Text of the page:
PointofLaw.com
 Subscribe Subscribe   Find us on Twitter Follow POL on Twitter  
   
 
   

 

 

Schools for Misrule -- and a bleg on law school clinics



[cross-posted from Overlawyered, where comments are open]

If blogging has been lighter than usual, one reason is that I've been racing forward on my new book on law schools and their influence, tentatively entitled Schools for Misrule: Legal Academia and an Overlawyered America, which is in the catalogue for Winter/Spring (a year hence) from Encounter Books. I reached first draft in December and am rapidly whipping that rough copy into something closer to final shape.

My original nickname for the book was Ten Bad Ideas from the Law Schools -- and How They Changed The World. We decided to go with something a little more dignified, but the book still tries to answer the underlying question of why so many bad ideas -- and certain kinds of bad ideas, especially -- keep emerging from the law schools. Along the way it looks at some sociological and political angles, such as why modern liberal-left leadership so often is formed in the elite law school milieu (Barack Obama, Bill and Hillary Clinton, etc.) Then it takes up a series of issues -- from institutional reform litigation and school finance to slavery reparations and international law -- in which legal academia has led campaigns to challenge and redefine the nature of government sovereignty, with consequences that have been usually unforeseen and sometimes calamitous.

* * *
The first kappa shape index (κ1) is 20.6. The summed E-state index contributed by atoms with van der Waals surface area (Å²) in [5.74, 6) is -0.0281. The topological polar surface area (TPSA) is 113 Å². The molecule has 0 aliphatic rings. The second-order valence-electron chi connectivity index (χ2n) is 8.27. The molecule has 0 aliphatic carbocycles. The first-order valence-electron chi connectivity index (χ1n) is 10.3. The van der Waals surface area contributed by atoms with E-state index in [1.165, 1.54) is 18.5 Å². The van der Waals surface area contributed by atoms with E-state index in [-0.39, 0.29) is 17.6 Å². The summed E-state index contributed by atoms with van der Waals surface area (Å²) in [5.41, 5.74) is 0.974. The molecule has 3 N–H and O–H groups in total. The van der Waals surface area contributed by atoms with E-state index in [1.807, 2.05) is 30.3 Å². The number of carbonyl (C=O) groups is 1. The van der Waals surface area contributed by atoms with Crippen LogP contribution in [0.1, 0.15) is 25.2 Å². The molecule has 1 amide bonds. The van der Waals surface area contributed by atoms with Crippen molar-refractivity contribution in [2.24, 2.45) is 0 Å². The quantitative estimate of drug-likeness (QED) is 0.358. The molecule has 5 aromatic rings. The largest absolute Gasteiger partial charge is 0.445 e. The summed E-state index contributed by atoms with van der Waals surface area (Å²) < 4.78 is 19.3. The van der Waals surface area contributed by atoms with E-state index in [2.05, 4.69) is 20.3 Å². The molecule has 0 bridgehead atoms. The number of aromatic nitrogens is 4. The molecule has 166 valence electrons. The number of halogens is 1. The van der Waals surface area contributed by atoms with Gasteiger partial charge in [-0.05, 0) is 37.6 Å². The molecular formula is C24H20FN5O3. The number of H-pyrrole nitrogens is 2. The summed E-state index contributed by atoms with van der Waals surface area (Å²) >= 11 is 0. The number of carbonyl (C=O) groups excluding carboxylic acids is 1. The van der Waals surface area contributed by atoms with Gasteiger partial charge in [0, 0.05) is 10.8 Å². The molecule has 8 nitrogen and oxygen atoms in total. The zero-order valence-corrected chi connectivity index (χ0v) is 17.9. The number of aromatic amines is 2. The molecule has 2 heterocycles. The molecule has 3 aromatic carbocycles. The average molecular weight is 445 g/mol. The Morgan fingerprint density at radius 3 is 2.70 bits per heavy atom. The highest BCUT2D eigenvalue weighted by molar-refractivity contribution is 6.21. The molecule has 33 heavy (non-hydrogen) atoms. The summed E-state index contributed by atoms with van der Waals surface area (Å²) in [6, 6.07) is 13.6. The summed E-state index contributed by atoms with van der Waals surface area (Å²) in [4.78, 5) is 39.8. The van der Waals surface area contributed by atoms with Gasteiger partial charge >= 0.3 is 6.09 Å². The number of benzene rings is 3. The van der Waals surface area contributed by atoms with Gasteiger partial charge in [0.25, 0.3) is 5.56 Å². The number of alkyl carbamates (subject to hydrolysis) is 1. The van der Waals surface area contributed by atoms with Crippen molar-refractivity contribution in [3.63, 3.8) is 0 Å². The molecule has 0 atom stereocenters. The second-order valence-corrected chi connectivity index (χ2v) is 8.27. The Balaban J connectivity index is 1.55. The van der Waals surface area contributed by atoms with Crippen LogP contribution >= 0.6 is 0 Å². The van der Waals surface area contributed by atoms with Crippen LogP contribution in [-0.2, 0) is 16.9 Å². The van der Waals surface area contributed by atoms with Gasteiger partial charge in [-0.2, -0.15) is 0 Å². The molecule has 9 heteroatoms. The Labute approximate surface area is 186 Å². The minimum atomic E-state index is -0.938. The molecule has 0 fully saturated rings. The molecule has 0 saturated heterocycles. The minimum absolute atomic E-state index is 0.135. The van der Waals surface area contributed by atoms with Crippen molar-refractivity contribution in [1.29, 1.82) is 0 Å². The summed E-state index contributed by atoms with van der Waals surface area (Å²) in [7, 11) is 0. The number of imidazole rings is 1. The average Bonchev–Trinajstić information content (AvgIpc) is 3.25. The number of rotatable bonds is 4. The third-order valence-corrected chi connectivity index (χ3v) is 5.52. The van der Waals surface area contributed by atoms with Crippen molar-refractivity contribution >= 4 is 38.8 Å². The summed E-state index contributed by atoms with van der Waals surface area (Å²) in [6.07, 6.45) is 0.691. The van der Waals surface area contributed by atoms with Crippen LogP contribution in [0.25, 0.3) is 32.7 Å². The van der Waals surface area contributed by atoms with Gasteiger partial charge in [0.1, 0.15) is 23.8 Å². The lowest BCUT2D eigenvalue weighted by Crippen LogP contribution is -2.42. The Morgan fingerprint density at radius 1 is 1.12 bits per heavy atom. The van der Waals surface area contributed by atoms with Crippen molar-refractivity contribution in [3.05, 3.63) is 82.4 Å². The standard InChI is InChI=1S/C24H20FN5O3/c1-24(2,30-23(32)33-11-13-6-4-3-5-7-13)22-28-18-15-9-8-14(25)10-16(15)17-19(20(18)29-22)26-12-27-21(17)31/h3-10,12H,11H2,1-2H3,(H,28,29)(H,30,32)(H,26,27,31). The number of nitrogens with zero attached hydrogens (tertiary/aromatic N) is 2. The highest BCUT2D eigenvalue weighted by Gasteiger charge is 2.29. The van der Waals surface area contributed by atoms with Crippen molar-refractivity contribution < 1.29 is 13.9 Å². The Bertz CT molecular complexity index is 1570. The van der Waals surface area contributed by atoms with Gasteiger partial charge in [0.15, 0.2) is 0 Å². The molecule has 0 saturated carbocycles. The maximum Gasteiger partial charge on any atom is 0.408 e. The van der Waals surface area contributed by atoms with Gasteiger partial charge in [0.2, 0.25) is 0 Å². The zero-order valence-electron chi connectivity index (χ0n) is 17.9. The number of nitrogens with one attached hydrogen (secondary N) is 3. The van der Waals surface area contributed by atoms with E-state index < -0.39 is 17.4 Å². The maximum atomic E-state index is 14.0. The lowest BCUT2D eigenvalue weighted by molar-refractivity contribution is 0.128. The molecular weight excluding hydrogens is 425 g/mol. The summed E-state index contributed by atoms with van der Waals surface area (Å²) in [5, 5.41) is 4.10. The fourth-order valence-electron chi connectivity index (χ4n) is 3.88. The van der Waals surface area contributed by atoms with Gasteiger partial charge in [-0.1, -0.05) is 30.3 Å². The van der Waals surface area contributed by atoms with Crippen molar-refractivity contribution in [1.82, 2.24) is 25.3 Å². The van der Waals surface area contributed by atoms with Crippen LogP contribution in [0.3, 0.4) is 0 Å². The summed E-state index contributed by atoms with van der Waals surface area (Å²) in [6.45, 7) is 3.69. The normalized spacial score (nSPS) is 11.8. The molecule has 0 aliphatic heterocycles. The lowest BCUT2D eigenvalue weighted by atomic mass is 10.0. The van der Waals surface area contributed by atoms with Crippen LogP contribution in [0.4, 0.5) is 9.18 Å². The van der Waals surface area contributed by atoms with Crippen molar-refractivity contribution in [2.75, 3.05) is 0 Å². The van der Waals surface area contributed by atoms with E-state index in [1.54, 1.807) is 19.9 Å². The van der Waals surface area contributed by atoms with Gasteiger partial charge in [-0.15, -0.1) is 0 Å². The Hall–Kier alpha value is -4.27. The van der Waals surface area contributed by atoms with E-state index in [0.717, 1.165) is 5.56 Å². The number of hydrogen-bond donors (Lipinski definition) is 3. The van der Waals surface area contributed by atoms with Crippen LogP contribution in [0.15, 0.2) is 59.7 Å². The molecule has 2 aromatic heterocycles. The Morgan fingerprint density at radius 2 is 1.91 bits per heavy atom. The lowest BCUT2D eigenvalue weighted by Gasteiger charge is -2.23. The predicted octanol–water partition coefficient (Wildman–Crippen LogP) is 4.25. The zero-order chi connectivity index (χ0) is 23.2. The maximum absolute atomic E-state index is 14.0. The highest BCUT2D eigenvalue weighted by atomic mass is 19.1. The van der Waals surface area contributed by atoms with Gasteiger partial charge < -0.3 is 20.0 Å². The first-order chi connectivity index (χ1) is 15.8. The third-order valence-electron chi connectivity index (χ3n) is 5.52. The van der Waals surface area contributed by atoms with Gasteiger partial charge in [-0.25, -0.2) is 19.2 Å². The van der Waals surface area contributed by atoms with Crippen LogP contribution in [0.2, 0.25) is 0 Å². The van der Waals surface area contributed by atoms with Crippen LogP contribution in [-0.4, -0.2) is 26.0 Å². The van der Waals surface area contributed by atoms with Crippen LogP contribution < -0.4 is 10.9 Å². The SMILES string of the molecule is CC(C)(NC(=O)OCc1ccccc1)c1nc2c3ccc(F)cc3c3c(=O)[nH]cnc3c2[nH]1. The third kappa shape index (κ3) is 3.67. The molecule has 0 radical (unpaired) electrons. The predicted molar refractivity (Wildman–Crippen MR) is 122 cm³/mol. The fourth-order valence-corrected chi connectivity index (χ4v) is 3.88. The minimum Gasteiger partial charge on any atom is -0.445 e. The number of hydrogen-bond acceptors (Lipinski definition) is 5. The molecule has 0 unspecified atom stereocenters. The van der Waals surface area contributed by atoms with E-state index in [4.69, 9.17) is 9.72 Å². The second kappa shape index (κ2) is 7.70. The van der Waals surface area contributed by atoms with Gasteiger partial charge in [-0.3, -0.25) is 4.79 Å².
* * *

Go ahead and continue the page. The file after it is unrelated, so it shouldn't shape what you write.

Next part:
I'll be blogging more on all those points over the coming year, but in the mean time I've got a request ("bleg" = blog request, or begging post) for this site's well-informed readers. One of my chapters takes up the now-ubiquitous phenomenon of law school clinics in which students represent outside clients, sometimes in "cause" litigation and sometimes not. I trace the origins of this movement (a big philanthropic push from the Ford Foundation made the difference), the resistance it met from law-school traditionalists and its eventual triumph, as well as some of its present-day manifestations, which are not always those foreseen by the circa-1970 visionaries who started the programs. The chapter is pretty good as is, I think, but I'd like to add a little more illustrative detail about the clinics, especially vignettes from the early years shedding light on what it was expected they would accomplish in changing society (a subject that isn't as well documented on the web as I'd like). Responses can be made in comments or by email to editor - at - overlawyered - dot - com. (And, yes, I've already read Heather Mac Donald's interesting City Journal critique and some of the responses it provoked.)

 

 


Rafael Mangual
Project Manager,
Legal Policy
rmangual@manhattan-institute.org

Katherine Lazarski
Manhattan Institute
klazarski@manhattan-institute.org

 

Published by the Manhattan Institute

The Manhattan Insitute's Center for Legal Policy.